Papers in the Biological Sciences


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Published in National Wildlife, Volume 41, Number 3 (April/May 2003) , pp. 20–29.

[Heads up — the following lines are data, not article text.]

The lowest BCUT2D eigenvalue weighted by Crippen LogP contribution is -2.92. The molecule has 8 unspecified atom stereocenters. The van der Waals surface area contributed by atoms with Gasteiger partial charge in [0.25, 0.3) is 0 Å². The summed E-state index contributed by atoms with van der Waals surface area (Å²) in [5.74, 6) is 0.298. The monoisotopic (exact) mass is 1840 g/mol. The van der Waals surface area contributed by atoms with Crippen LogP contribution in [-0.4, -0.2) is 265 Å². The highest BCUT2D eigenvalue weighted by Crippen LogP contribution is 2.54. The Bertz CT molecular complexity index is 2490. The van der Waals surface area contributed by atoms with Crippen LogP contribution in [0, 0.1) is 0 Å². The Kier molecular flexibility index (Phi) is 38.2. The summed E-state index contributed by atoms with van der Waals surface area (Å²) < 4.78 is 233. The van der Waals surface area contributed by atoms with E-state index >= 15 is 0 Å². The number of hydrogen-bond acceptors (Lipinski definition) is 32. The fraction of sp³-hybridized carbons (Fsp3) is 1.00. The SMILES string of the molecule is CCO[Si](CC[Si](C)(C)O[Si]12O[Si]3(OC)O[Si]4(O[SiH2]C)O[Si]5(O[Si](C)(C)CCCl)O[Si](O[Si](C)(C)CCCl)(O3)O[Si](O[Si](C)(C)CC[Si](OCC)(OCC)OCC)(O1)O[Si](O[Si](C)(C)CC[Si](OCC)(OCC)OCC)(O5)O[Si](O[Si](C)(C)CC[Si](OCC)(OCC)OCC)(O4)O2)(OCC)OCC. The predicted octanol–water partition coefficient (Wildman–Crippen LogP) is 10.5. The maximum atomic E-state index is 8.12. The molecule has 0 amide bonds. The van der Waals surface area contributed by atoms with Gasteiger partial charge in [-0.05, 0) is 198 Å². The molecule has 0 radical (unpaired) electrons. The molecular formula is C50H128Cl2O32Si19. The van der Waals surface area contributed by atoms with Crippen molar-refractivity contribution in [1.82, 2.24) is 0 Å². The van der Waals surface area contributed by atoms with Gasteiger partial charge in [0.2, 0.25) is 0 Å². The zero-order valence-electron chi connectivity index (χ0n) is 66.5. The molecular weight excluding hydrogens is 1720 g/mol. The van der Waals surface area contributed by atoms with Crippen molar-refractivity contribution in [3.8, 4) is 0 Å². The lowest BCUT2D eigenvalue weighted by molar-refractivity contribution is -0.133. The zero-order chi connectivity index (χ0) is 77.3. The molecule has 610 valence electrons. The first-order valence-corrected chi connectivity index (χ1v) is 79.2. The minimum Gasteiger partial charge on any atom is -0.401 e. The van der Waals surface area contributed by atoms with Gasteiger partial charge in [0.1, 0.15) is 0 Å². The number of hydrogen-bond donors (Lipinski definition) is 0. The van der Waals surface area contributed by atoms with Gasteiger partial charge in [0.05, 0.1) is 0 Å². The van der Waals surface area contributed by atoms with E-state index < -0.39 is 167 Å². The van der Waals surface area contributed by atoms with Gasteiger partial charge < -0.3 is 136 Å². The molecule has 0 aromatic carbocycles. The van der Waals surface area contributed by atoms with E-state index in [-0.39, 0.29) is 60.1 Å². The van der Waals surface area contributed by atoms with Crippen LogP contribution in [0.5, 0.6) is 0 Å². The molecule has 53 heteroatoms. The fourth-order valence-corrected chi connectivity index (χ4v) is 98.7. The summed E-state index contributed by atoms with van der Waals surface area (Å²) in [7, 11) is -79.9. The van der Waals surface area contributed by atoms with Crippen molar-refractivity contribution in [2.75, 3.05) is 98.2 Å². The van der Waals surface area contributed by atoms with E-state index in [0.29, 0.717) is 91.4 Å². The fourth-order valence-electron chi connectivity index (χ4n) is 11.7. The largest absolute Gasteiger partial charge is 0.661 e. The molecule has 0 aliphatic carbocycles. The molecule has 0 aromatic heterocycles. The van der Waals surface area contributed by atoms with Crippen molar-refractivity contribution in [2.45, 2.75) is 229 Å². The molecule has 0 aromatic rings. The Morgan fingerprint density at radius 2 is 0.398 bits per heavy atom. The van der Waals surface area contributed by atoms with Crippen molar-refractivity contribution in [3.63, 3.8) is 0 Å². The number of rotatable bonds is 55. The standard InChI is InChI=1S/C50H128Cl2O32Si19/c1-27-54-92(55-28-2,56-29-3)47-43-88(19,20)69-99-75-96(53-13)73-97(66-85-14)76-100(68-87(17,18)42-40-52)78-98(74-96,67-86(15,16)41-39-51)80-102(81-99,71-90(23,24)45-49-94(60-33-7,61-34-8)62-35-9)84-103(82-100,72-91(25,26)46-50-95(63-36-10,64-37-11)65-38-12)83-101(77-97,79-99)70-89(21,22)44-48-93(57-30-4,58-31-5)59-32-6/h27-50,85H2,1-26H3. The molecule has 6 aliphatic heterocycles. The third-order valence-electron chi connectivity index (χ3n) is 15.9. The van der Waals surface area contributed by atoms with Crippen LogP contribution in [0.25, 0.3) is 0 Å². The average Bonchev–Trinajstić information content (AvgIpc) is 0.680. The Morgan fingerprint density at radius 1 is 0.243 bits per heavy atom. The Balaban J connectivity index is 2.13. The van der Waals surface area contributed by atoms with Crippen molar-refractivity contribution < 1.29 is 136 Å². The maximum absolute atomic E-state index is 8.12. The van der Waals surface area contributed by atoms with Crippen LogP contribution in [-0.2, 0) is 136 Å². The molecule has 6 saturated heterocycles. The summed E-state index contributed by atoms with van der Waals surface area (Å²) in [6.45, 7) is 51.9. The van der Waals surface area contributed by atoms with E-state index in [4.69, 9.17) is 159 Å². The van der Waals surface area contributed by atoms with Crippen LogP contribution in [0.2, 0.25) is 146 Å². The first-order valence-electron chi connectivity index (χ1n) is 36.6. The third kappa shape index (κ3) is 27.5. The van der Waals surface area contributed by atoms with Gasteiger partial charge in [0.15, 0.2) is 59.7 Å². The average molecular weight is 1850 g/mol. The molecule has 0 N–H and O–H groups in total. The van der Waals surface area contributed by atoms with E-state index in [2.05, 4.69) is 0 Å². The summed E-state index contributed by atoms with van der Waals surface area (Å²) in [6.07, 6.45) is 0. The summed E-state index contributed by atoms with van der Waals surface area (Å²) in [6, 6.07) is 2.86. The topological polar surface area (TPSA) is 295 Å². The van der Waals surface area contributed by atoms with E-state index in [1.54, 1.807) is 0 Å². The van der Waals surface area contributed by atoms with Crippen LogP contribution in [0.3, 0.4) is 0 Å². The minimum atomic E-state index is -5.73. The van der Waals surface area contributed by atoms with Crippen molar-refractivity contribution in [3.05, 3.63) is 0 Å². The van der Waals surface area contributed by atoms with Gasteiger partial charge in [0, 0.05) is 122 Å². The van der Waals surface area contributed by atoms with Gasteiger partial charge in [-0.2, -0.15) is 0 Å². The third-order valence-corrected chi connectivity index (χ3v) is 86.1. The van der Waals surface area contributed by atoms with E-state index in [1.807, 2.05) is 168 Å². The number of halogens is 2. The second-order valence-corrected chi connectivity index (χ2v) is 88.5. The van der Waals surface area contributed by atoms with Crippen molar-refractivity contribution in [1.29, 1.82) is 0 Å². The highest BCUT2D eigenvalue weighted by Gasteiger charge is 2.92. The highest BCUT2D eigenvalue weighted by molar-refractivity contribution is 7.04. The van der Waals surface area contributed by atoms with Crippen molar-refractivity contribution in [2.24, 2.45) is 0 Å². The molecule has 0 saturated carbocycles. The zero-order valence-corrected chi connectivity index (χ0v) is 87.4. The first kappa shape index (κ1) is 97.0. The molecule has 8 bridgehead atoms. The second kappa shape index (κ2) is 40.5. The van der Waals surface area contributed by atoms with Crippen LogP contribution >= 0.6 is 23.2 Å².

Early spring along the Platte River is sheer magic. For more than a month migratory sandhill cranes pour into central Nebraska, attracted by the shallow river’s abundant roosting sites and nearby meadows and farms for feeding. Looking like legions of gray ghosts from a distance, the birds often cover wet meadows and cornfields from one end to the other. Flocks of a thousand or more fly low over the river, their voices rising and falling as they approach, pass overhead and disappear. With nearly a half-million cranes stopping here each spring, the placid Platte is transformed into the site of the greatest gathering of these birds in the world.

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